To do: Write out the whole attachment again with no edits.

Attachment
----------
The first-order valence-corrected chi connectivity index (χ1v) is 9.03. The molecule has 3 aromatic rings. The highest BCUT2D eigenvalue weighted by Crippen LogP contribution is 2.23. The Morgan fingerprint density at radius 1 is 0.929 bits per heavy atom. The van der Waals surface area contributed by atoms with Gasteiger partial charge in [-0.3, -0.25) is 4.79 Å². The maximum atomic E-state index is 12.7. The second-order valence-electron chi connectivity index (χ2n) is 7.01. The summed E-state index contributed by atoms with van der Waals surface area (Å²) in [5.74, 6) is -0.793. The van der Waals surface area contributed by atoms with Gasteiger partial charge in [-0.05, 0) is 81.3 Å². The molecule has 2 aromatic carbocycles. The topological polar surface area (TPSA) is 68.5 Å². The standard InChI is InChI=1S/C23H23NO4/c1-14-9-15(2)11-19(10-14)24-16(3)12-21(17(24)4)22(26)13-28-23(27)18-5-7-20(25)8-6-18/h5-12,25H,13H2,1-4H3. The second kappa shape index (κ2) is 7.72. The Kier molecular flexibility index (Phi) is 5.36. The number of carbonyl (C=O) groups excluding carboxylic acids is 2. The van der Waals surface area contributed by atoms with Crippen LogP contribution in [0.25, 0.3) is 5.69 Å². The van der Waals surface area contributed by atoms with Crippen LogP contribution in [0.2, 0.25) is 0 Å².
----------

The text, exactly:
The first-order valence-corrected chi connectivity index (χ1v) is 9.03. The molecule has 3 aromatic rings. The highest BCUT2D eigenvalue weighted by Crippen LogP contribution is 2.23. The Morgan fingerprint density at radius 1 is 0.929 bits per heavy atom. The van der Waals surface area contributed by atoms with Gasteiger partial charge in [-0.3, -0.25) is 4.79 Å². The maximum atomic E-state index is 12.7. The second-order valence-electron chi connectivity index (χ2n) is 7.01. The summed E-state index contributed by atoms with van der Waals surface area (Å²) in [5.74, 6) is -0.793. The van der Waals surface area contributed by atoms with Gasteiger partial charge in [-0.05, 0) is 81.3 Å². The molecule has 2 aromatic carbocycles. The topological polar surface area (TPSA) is 68.5 Å². The standard InChI is InChI=1S/C23H23NO4/c1-14-9-15(2)11-19(10-14)24-16(3)12-21(17(24)4)22(26)13-28-23(27)18-5-7-20(25)8-6-18/h5-12,25H,13H2,1-4H3. The second kappa shape index (κ2) is 7.72. The Kier molecular flexibility index (Phi) is 5.36. The number of carbonyl (C=O) groups excluding carboxylic acids is 2. The van der Waals surface area contributed by atoms with Crippen LogP contribution in [0.25, 0.3) is 5.69 Å². The van der Waals surface area contributed by atoms with Crippen LogP contribution in [0.2, 0.25) is 0 Å².